Monday, March 23

Rise of the Robots: Advances in Artificial Intelligence

Alexander Stoytchev is a professor of electrical and computer engineering at Iowa State University in Ames who is combining developmental psychology and neuroscience with artificial intelligence and robotic engineering. He and a team of grad students have developed a program that allows robots to learn, the first essential step if artificial intelligence is to become a reality. As Stoytchev explains:
A truly useful personal robot [must have] the ability to learn on its own from interactions with the physical and social environment. It should not rely on a human programmer once it is purchased. It must be trainable.
Here is what they were able to do (from
In one set of experiments, the robot was presented with 36 different objects, including hockey pucks and Tupperware. It could perform five different actions with each one—grasping, pushing, tapping, shaking and dropping—and had to identify and classify them based only on the sounds they made. After just one action the robot had a 72 percent success rate, but its accuracy soared with each successive action, reaching 99.2 percent after all five. The robot had learned to use a perceptual model to recognize and classify objects—and it could rely on this model to estimate how similar two objects were with only the sounds they made to guide it.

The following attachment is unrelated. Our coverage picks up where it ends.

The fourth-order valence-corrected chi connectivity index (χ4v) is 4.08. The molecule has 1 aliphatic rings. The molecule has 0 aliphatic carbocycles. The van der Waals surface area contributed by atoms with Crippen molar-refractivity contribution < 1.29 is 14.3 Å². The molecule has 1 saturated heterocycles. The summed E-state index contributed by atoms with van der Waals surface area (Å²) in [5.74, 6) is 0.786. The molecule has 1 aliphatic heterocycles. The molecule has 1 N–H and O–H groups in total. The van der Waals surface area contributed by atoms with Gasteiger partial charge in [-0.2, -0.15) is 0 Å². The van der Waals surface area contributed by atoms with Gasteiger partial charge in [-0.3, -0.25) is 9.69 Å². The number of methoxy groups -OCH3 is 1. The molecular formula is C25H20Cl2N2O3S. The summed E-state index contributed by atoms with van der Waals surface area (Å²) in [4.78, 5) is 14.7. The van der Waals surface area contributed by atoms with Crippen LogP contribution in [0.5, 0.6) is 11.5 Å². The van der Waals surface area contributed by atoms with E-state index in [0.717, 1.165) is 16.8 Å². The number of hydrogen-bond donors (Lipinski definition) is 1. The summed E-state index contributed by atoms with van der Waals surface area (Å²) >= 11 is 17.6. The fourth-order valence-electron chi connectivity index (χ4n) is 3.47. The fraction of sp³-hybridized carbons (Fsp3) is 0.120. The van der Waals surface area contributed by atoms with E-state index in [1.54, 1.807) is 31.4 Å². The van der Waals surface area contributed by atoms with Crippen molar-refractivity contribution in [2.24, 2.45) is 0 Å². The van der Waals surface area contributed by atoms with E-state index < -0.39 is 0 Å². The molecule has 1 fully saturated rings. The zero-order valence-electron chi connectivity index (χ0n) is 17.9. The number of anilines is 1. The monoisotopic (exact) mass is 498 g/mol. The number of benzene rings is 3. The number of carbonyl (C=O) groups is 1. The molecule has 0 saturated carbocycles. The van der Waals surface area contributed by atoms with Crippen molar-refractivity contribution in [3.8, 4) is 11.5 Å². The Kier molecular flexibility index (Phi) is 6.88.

Another set of experiments showed the robot could learn to tell whether or not something was a container. The team presented the machine, topped with a 3-D camera, with objects of different shapes. By dropping a small block on each one and then pushing it, the robot learned to classify objects either as containers—those that moved together with the block ["co-moved"] more often when pushed—or as noncontainers. The robot could then use this knowledge to judge whether unfamiliar objects could hold things; in other words, it had learned, roughly, how to discern the unique characteristics of a container. Read more...
Here are some additional articles discussing recent advances in robotics:

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